From the website of Father Nektarios Serfes: a 1998 letter from a woman with a disability with the account of her miraculous healing through the intercessions of the Royal Martyr Tsarevich Alexis. She had asked for his prayers for six months before the acute pain subsided. And then, in the letter, she recounts how she was continuing to ask the Saint’s prayers for a six year old child with cancer and his family. She writes. “How strong the innocent are with God, as Dostoevsky wrote in The Brothers Karamozov!” Here is the letter on Fr. Nektarios’ webpage:

Later, Elizabeth posted this comment to Arms Open Wide:

Hello there, my Orthodox friends! This is the writer of that letter to Archimandrite Nektarios, Elizabeth, who converted to the true faith nine years ago, and continue to be encouraged by the example of the Tsarevich-Martyr Alexei.

I rejoice in what I feel to be true, that the child’s relics have been found as if to encourage us in these bewildering, difficult times. In the akathist written to him, this precious saint Alexei Nikolaevich is called ‘a star lighting the way to the Second Coming of Christ.’ As Fr. Seraphim Rose often said:

It’s later than you think!

Holy Martyred Tsarevich Alexei, pray to God for us!

– Elizabeth

For the  Wikipedia article on St. Alexei’s life, click on:

Alexei Nikolaevich, Tsarevich of Russia – Wikipedia, the free …

And here is  a poem written on his behalf:

A Little Sunshine – For The Royal Child Martyr Tsarevich Alexis

Reprinted, with additions,  from December 2007

Having an abortion has an effect on a woman’s mental health


Lilliana’s first birthday

The ability of parents to learn of defects in their unborn children through modern technology has greatly accelerated the rate at which these children with disabilities have had their lives end before they began by abortion. In addition, the mothers who have their children aborted, according to a number of studies, are also at increased risk of the mental health disabilities. published online an article detailing a study which connects having an abortion with later mental health problems for the woman involved: New Study Shows Direct Link Between Abortion and Mental Health Problems To access:

see also

The Canadian Medical Association Journal has published a number of responses to earlier studies by this research group. Here are two; one against the credibility of the research, and one which not only supports it, but also lists other studies which also give evidence of this connection.

Here is the response by Dr. Brenda Major challenging the research behind these claims:

And here is the response to Dr. Major, supporting the claims, by Annie D. Banno:


From an Orthodox Christian perspective, the spiritual (mental, emotional, physical) damage incurred by having an abortion is strongly attested from very early in the Holy Apostolic Tradition.

see )

See also this imperative issued on the Self-ruled Antiochian Orthodox Christian Archdiocese of North America‘s website in regard to the Freedom of Choice Act:

An Orthodox Christian Understanding of Euthanasia & A Disability Rights Toolkit for Advocacy Against the Legalization of Assisted Suicide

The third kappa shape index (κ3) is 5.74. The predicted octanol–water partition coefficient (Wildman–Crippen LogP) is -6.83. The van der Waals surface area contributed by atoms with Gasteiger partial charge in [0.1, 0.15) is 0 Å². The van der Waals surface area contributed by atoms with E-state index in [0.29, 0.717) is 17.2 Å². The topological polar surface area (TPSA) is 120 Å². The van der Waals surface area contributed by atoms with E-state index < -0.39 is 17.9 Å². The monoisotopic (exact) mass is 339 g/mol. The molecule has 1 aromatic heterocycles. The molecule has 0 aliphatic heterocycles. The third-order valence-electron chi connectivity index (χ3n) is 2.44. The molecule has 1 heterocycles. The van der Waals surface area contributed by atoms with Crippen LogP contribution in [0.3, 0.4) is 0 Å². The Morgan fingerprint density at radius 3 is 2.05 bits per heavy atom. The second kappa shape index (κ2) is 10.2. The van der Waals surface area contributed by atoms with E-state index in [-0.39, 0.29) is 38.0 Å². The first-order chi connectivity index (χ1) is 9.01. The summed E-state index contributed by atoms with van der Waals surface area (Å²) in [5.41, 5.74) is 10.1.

The issue of Euthanasia may enter our lives at any time, even suddenly, as both we ourselves and our loved ones and friends are all mortal. We will die, perhaps sooner, perhaps later. And in the USA and western society in general there are strong pressures to see great suffering and choose to end it. Father Joseph Woodill, a college professor and an Orthodox Christian Parish Priest,  speaks to this matter: 

Euthanasia, Physician-Assisted Suicide, and the Pursuit of Death with Dignity, by Fr. Joseph Woodill — About Father Joseph Woodill — Also by Father Joseph Woodill

Disability Rights Toolkit for Advocacy Against Legalization of Assisted Suicide 

The weblog Not Dead Yet provides an action kit for opposing national and state law proposals which facilitate assisted suicide. It consists of seven sections:

  1. Why disability advocacy groups oppose legalizing assisted suicide
  2. Educating and organizing disability opposition
  3. Meeting with legislators and policy leaders
  4. Testifying at hearings
  5. Working with the media
  6. Conducting direct actions – leafleting, rallying
  7. Working in coalition

An Excerpt:

When speaking with a reporter, who may be focused on an individual story of someone who favors legalizing assisted suicide, remember two key points:

  • If you only consider an individual, assisted suicide laws might seem OK—but we must look broadly across society, at all the people who stand to be harmed. And there are many!
  • If assisted suicide is legal, some people’s lives will be ended without their consent, through mistakes and abuse. No safeguards have ever been enacted, or even proposed, that can prevent this outcome, which can never be undone.

Hopefully, you will have the chance to go into greater depth with reporters about the significant dangers, risks, and harms that concern us. Assisted suicide is a unique issue that breaks typical ideological boundaries and requires us to consider those potentially most vulnerable in our society—those who bear risks that are not well understood by the general public. E.g.:

  • There’s a deadly mix between our profit-driven health care system and legalizing assisted suicide, which will be the cheapest so-called treatment. In insurers deny, or even merely delay, expensive live-saving treatment, the person will be steered toward assisted suicide. Will insurers do the right thing, or the cheap thing? Direct coercion is not even necessary.
  • A similar thing happens to people with disabilities, who have often been denied treatment and care that we need, because our lives are undervalued, or people think we’re better off dead. Our community is keenly aware of these dangers.
  • Elder abuse, and abuse of people with disabilities, are a rising problem. Where assisted suicide is legal, an heir (someone who stands to inherit from the patient) or abusive caregiver may steer someone towards assisted suicide, witness the request, pick up the lethal dose, and even give the drug — no witnesses are required at the death, so who would know
  • Diagnoses of terminal illness are too often wrong, leading people to give up on treatment and  lose good years of their lives.
  • Financial and emotional pressures can also make people choose death.
  • There are no real safeguards; for example, for people with depression and psychiatric disability. Michael Freeland, with a 40-year history of major depression, got lethal drugs in Oregon. Do we want death on demand for anyone, regardless of the risk?
  • For anyone dying in discomfort, palliative sedation is legal in all 50 states, providing comfort from pain at the time of death. The patient is sedated to the point where the discomfort is relieved while the dying process takes place. Thus, today there is a legal solution to any remaining painful and uncomfortable deaths; one that does not raise the very serious hazards of legalizing assisted suicide.
  • Assisted suicide bills are defeated when people learn the facts. In 2014, they failed in Massachusetts, New Hampshire, and Connecticut.